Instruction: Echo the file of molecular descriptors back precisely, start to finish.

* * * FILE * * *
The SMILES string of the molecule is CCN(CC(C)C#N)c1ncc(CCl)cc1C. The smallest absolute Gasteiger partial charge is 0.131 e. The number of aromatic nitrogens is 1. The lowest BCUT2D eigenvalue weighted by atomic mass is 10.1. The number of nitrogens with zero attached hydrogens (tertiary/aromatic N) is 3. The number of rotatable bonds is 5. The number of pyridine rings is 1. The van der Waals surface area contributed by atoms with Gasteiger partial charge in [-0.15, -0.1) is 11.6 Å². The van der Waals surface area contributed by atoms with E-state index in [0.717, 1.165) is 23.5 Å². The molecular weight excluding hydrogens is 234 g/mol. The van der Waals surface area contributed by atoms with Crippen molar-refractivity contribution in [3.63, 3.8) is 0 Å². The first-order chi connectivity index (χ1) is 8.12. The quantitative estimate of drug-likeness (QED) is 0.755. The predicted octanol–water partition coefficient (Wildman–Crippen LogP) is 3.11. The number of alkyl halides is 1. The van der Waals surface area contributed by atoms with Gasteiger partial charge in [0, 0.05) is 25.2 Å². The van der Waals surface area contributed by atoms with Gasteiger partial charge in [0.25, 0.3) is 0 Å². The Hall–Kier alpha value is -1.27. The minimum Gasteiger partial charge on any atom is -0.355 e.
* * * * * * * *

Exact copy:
The SMILES string of the molecule is CCN(CC(C)C#N)c1ncc(CCl)cc1C. The smallest absolute Gasteiger partial charge is 0.131 e. The number of aromatic nitrogens is 1. The lowest BCUT2D eigenvalue weighted by atomic mass is 10.1. The number of nitrogens with zero attached hydrogens (tertiary/aromatic N) is 3. The number of rotatable bonds is 5. The number of pyridine rings is 1. The van der Waals surface area contributed by atoms with Gasteiger partial charge in [-0.15, -0.1) is 11.6 Å². The van der Waals surface area contributed by atoms with E-state index in [0.717, 1.165) is 23.5 Å². The molecular weight excluding hydrogens is 234 g/mol. The van der Waals surface area contributed by atoms with Crippen molar-refractivity contribution in [3.63, 3.8) is 0 Å². The first-order chi connectivity index (χ1) is 8.12. The quantitative estimate of drug-likeness (QED) is 0.755. The predicted octanol–water partition coefficient (Wildman–Crippen LogP) is 3.11. The number of alkyl halides is 1. The van der Waals surface area contributed by atoms with Gasteiger partial charge in [0, 0.05) is 25.2 Å². The van der Waals surface area contributed by atoms with Gasteiger partial charge in [0.25, 0.3) is 0 Å². The Hall–Kier alpha value is -1.27. The minimum Gasteiger partial charge on any atom is -0.355 e.